I previously wrote an article about the tools I use for GNU/Linux and photography, and mentioned the ones I personally have made the most use of. One application that was only mentioned in passing, that I felt deserved its own article, is darktable. Like many applications available on GNU/Linux systems, darktable is cross-platform, and also available on Windows and MacOS systems.
darktable is a very powerful application primarily used to edit RAW files shot on DSLR cameras. Very similar to software like UFRawr, or some aspects of Adobe Photoshop, darktable allows users to take their photos, and correct many aspects / errors / things they see, such as saturation, sharpening, exposure, highlights, shadows, etc.
However, what I feel sets darktable apart from its competitors, in my opinion, is the sheer level at which you can tweak things using various modules.
Installation of darktable is generally pretty simple, with most distributions carrying it in their main repositories. Simply install ‘darktable’ as you would most other packages, and voila. If your distro does not carry darktable, I would advise a quick search online will likely provide the results you seek, darktable is very common and familiar. You can also check the instructions on their website https://www.darktable.org/install/
The one and only reason that I personally don’t use darktable, is because of its interface. I’ve never personally used lightroom, but I’m told that the darktable interface is supposed to resemble and feel like Lightroom. Remind me to never use Lightroom either. That out of the way, many people seem to enjoy it, and to each their own.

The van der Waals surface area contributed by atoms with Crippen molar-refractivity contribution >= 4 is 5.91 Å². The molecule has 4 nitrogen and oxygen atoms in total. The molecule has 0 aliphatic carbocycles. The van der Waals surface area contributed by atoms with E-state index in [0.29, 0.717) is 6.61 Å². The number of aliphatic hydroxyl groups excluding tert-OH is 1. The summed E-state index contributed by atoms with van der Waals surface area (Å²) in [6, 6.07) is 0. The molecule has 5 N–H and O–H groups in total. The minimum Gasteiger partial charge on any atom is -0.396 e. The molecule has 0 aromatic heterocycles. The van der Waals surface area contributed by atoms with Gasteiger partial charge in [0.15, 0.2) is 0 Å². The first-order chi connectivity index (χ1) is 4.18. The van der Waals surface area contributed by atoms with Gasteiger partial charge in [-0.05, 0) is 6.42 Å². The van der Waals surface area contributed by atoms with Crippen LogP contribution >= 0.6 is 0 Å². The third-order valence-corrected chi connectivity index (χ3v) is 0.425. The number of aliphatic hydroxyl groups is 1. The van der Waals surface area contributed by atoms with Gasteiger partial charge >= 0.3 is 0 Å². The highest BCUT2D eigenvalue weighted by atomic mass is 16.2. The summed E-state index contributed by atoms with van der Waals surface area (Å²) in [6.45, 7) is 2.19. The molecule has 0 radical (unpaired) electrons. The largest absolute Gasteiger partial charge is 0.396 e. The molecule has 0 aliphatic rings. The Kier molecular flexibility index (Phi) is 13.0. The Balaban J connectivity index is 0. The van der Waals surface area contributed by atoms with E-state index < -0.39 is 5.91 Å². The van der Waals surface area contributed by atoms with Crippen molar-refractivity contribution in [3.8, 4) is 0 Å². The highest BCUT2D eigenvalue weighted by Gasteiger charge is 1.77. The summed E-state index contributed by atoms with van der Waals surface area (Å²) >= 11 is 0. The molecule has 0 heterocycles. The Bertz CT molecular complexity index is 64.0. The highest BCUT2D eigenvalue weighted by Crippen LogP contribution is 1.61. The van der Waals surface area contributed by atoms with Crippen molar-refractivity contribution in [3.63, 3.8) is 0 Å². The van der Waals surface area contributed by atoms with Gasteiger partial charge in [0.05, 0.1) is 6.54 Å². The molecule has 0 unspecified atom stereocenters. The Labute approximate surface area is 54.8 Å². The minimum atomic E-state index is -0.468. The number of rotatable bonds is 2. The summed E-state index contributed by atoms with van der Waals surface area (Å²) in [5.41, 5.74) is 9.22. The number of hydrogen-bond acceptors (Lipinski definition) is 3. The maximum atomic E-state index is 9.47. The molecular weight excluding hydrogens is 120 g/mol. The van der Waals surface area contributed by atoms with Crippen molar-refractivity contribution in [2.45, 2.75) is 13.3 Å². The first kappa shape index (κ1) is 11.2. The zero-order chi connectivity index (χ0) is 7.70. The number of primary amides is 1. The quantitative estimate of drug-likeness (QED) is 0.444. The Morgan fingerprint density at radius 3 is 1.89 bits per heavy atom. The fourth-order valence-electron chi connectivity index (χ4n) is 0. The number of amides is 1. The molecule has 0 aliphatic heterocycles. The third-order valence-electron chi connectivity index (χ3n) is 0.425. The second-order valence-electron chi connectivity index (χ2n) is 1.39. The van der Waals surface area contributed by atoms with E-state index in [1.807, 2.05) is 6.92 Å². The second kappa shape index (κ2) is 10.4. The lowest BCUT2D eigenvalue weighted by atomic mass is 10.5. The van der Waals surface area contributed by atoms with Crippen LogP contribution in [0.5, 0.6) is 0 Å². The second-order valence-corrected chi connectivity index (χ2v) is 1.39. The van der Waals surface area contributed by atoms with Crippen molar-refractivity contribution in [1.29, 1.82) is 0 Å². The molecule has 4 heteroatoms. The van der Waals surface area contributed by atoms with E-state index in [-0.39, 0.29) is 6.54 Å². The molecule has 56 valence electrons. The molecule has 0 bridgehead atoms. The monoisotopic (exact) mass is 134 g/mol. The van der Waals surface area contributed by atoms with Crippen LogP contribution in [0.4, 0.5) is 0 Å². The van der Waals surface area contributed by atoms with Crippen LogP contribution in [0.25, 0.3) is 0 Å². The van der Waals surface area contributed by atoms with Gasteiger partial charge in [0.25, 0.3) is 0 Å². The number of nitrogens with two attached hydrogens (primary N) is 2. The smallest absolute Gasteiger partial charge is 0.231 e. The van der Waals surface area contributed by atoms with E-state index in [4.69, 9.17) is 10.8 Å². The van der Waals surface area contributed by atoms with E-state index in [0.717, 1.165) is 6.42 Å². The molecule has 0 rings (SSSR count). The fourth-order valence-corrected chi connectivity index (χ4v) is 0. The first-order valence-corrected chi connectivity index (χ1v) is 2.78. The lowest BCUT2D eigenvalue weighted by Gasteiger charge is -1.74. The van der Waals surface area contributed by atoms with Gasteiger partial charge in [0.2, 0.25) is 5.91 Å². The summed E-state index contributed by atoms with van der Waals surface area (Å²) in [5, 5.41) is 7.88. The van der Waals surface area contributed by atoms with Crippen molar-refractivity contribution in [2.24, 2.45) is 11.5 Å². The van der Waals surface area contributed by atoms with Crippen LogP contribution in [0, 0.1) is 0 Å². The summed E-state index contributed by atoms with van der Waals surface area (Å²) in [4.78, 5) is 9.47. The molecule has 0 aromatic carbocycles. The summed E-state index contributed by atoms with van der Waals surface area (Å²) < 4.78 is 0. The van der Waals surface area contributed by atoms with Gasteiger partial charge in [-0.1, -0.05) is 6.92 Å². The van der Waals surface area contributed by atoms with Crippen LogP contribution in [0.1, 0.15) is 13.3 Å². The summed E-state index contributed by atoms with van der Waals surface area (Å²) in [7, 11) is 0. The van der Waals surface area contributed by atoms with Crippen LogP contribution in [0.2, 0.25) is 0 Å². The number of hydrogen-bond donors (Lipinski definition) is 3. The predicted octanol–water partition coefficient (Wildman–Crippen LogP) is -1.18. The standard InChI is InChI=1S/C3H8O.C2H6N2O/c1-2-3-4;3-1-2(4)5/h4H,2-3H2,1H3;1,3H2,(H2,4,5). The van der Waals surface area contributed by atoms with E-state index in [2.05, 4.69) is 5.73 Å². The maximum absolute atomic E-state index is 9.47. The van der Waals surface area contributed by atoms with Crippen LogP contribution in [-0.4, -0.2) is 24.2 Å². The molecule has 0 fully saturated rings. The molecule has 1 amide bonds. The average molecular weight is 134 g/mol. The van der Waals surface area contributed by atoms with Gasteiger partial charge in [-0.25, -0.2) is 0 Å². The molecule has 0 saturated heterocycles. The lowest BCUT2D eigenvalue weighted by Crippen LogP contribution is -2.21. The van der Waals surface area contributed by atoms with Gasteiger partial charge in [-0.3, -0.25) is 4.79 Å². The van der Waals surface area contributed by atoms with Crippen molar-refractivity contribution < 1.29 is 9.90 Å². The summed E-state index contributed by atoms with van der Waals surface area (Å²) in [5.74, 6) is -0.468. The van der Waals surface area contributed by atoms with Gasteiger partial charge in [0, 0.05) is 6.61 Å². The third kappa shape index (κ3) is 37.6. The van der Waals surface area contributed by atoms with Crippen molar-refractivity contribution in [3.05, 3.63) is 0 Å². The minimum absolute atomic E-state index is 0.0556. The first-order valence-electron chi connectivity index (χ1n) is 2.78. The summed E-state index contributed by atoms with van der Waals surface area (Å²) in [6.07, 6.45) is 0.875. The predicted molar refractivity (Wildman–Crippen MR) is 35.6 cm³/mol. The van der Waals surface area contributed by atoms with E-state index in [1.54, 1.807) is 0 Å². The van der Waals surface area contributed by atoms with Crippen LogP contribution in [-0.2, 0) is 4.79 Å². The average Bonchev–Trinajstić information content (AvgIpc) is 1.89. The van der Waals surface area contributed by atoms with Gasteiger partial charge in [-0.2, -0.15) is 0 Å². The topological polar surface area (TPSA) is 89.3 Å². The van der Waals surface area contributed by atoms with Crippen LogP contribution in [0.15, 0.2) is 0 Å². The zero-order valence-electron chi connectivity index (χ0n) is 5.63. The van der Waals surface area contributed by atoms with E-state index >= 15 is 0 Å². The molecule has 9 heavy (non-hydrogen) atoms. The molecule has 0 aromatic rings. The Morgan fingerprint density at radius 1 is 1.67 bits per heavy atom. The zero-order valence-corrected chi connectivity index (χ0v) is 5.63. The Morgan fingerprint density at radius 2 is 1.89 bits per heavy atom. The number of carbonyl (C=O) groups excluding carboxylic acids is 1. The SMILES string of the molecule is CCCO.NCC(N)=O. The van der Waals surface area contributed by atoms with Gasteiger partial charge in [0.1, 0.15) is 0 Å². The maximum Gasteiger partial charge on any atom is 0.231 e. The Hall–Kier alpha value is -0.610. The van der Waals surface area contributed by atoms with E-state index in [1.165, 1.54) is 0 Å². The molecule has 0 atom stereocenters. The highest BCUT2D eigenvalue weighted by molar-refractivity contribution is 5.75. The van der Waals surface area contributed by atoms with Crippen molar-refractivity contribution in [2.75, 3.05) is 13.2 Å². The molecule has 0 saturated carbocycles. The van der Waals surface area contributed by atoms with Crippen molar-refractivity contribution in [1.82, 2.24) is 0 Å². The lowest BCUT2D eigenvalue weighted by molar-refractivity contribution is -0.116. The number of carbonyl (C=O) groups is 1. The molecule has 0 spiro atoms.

I’ll say this though, I like to think I’m not half bad with a camera, but I’m far from knowing everything I could learn. There are some parts/modules that I haven’t the slightest what they do, and have had to research them / play around to learn – which isn’t something I mind, but it goes to show the sheer amount of control users have over their photos through darktable.
According to the darktable website, “Currently darktable contains 61 image operation modules. Many modules support powerful blending operators offering blend functionality that works on the incoming image information and the output of the current module or be used with drawn masks.”
I will say, that while I may not fully understand the deeper, low-level ways that darktable interacts with images, and all of the control it gives; I’ve managed to turn ‘okay’ photographs, into what I’d say were pretty sweet, by messing around with various modules.
More features can be found at https://www.darktable.org/about/features/
While there is no doubt in my mind that darktable is powerful, and in a sense, perhaps its because the power goes beyond my skill level, but I personally just do not find using it to be as easy on my workflow, as other tools. However, that is not the case for many, as darktable has proven itself a strong and worthy piece of software for amateurs and professionals alike.
Now You: What are your thoughts on and experiences with darktable? Let us know in the comments!Advertisement
Advertising revenue is falling fast across the Internet, and independently-run sites like Ghacks are hit hardest by it. The advertising model in its current form is coming to an end, and we have to find other ways to continue operating this site.
We are committed to keeping our content free and independent, which means no paywalls, no sponsored posts, no annoying ad formats or subscription fees.
If you like our content, and would like to help, please consider making a contribution:
Ghacks is a technology news blog that was founded in 2005 by Martin Brinkmann. It has since then become one of the most popular tech news sites on the Internet with five authors and regular contributions from freelance writers.